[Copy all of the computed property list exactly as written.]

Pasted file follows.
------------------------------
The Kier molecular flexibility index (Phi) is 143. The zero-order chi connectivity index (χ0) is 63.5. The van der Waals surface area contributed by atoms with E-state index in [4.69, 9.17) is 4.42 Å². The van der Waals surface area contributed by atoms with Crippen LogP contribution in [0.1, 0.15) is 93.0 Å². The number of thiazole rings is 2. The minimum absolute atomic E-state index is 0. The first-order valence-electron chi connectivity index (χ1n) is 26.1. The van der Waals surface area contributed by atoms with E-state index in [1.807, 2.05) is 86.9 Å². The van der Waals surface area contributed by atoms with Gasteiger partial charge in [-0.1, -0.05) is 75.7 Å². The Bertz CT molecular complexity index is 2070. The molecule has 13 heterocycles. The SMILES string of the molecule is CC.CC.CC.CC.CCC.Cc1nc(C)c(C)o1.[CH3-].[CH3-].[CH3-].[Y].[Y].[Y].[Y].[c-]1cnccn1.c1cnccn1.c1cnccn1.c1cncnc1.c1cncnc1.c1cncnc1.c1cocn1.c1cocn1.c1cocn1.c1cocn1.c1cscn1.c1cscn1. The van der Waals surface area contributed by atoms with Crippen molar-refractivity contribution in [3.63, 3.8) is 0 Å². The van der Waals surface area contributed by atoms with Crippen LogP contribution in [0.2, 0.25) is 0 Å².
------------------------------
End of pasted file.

The Kier molecular flexibility index (Phi) is 143. The zero-order chi connectivity index (χ0) is 63.5. The van der Waals surface area contributed by atoms with E-state index in [4.69, 9.17) is 4.42 Å². The van der Waals surface area contributed by atoms with Crippen LogP contribution in [0.1, 0.15) is 93.0 Å². The number of thiazole rings is 2. The minimum absolute atomic E-state index is 0. The first-order valence-electron chi connectivity index (χ1n) is 26.1. The van der Waals surface area contributed by atoms with E-state index in [1.807, 2.05) is 86.9 Å². The van der Waals surface area contributed by atoms with Gasteiger partial charge in [-0.1, -0.05) is 75.7 Å². The Bertz CT molecular complexity index is 2070. The molecule has 13 heterocycles. The SMILES string of the molecule is CC.CC.CC.CC.CCC.Cc1nc(C)c(C)o1.[CH3-].[CH3-].[CH3-].[Y].[Y].[Y].[Y].[c-]1cnccn1.c1cnccn1.c1cnccn1.c1cncnc1.c1cncnc1.c1cncnc1.c1cocn1.c1cocn1.c1cocn1.c1cocn1.c1cscn1.c1cscn1. The van der Waals surface area contributed by atoms with Crippen molar-refractivity contribution in [3.63, 3.8) is 0 Å². The van der Waals surface area contributed by atoms with Crippen LogP contribution in [0.2, 0.25) is 0 Å².